g , EC50, ED50, LD50, IC50), and d is the slope at the steepest p

g., EC50, ED50, LD50, IC50), and d is the slope at the steepest part of the curve, also known as the Hill slope. The model Ibrutinib mouse may be written to represent an ascending sigmoid curve of the type in Fig. 1 or a descending curve, depending on the sign of d. Specifically, positive d values yield ascending curves while negative values yield descending curves. Eq. (1) represents one of a family of Hill equations that have been used to describe specific non-linear relationships under diverse scenarios, including, but not limited to, quantitative pharmacology (Gesztelyi et

al., 2012), ligand binding (Poitevin and Edelstein, 2013 and Siman et al., 2012), plant growth modeling (Zub, Rambaud, Bethencourt, & Brancourt-Hulmel, 2012), and modeling patterns of urban electricity usage (To, Lai, Lo, Lam, & Chung, 2012). Computer programs have been available since the early 1970s to estimate the parameters of different versions of the Hill equation, most of which are specific to fitting kinetic data (Atkins, 1973, Knack and Rohm, 1977, Leone et al., 2005 and Wieker et

al., 1970). None of these uses Eq. (1) specifically, although commercial software exists that can be made to fit the four-parameter logistic curve in Eq. (1) (e.g., GraphPad Prism, www.graphpad.com; The MiraiBio Group of PI3K inhibitor Hitachi Solutions at www.miraibio.com). Eq. (1) can also be fit to data using a computer program written using the open-access language, R, or the Solver Add-in see more in Microsoft Excel. In addition, some of these also permit the computation of confidence and prediction bands around the curve. However, the existing tools either require an investment in commercial software, which are also typically opaque to the user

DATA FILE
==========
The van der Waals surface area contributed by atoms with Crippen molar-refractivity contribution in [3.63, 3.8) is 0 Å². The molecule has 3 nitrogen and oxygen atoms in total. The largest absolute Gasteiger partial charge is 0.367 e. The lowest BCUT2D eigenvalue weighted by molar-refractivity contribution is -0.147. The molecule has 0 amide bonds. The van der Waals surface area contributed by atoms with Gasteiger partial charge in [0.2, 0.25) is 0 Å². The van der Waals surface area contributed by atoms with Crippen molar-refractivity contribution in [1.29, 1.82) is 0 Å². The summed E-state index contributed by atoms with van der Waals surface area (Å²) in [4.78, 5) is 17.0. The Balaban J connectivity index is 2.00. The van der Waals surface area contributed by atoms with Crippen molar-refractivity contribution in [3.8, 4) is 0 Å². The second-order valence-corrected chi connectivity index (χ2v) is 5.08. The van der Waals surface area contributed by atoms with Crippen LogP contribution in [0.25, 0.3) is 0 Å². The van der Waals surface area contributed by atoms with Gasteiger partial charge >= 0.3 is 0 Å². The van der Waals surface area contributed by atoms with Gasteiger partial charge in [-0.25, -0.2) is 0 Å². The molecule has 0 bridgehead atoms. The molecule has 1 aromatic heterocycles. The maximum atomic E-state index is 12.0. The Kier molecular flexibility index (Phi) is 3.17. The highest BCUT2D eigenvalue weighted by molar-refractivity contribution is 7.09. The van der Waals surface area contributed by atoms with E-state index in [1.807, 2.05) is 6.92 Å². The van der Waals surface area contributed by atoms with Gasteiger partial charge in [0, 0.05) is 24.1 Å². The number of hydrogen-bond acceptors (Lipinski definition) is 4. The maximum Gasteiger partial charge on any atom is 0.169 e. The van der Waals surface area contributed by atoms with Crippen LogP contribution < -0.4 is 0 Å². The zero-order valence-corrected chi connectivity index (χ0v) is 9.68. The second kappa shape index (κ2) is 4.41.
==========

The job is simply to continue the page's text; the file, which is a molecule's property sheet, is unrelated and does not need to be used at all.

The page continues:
as to the code and algorithms used to generate the results, or require the ability of the user to write computer code in order to accomplish these tasks. A long-term goal of the Call laboratory is to determine the mechanism of action of inhaled anesthetics (IAs), for which Drosophila melanogaster is used as the model system for providing in vivo responses to IAs in the presence of various genetic manipulations. Drosophila represents a good model for working with anesthetics as fruit flies follow the Meyer–Overton rule of anesthetics and display physiological responses to IAs similar to those in humans ( Allada and Nash, 1993 and Tinklenberg et al., 1991). Additionally, flies provide an inexpensive, yet robust model with access to a variety of genetic tools available to answer many scientific questions in vivo. The Call laboratory has recently adapted an apparatus for the quantification of the Drosophila response to IAs ( Dawson, Heidari, Gadagkar, Murray, & Call, 2013). Known as the inebriometer, it was originally designed to quantitatively measure the flies’ response to ethanol vapors ( Weber, 1988).

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